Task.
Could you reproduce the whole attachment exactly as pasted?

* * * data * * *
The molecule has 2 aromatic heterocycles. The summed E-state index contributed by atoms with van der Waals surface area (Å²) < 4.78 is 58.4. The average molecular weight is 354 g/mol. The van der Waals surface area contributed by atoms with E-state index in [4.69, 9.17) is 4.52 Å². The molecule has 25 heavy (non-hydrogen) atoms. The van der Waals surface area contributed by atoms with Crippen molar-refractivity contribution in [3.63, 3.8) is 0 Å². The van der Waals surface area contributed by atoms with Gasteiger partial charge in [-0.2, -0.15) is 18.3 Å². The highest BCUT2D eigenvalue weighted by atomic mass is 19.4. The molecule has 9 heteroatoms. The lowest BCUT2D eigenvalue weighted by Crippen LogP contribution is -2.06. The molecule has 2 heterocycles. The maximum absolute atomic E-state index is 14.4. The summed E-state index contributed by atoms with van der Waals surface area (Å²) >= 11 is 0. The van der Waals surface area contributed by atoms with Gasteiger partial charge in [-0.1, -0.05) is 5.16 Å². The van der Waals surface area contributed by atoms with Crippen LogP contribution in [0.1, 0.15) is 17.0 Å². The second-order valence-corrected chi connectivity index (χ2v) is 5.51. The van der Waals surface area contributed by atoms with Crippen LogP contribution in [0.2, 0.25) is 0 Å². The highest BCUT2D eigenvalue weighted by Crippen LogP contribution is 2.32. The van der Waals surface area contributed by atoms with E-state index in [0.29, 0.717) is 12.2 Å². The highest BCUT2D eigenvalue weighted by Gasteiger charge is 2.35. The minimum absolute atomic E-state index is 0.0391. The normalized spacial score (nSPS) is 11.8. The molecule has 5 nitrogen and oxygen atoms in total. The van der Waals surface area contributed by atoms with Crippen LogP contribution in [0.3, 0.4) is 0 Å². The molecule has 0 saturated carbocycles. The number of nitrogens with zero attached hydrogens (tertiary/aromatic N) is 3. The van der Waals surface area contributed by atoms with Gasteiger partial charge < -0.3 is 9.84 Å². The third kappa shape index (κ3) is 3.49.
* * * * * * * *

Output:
The molecule has 2 aromatic heterocycles. The summed E-state index contributed by atoms with van der Waals surface area (Å²) < 4.78 is 58.4. The average molecular weight is 354 g/mol. The van der Waals surface area contributed by atoms with E-state index in [4.69, 9.17) is 4.52 Å². The molecule has 25 heavy (non-hydrogen) atoms. The van der Waals surface area contributed by atoms with Crippen molar-refractivity contribution in [3.63, 3.8) is 0 Å². The van der Waals surface area contributed by atoms with Gasteiger partial charge in [-0.2, -0.15) is 18.3 Å². The highest BCUT2D eigenvalue weighted by atomic mass is 19.4. The molecule has 9 heteroatoms. The lowest BCUT2D eigenvalue weighted by Crippen LogP contribution is -2.06. The molecule has 2 heterocycles. The maximum absolute atomic E-state index is 14.4. The summed E-state index contributed by atoms with van der Waals surface area (Å²) >= 11 is 0. The van der Waals surface area contributed by atoms with Gasteiger partial charge in [-0.1, -0.05) is 5.16 Å². The van der Waals surface area contributed by atoms with Crippen LogP contribution in [0.1, 0.15) is 17.0 Å². The second-order valence-corrected chi connectivity index (χ2v) is 5.51. The van der Waals surface area contributed by atoms with Crippen LogP contribution in [0.2, 0.25) is 0 Å². The highest BCUT2D eigenvalue weighted by Crippen LogP contribution is 2.32. The van der Waals surface area contributed by atoms with E-state index in [0.29, 0.717) is 12.2 Å². The highest BCUT2D eigenvalue weighted by Gasteiger charge is 2.35. The minimum absolute atomic E-state index is 0.0391. The normalized spacial score (nSPS) is 11.8. The molecule has 5 nitrogen and oxygen atoms in total. The van der Waals surface area contributed by atoms with Crippen LogP contribution in [0.3, 0.4) is 0 Å². The molecule has 0 saturated carbocycles. The number of nitrogens with zero attached hydrogens (tertiary/aromatic N) is 3. The van der Waals surface area contributed by atoms with Gasteiger partial charge < -0.3 is 9.84 Å². The third kappa shape index (κ3) is 3.49.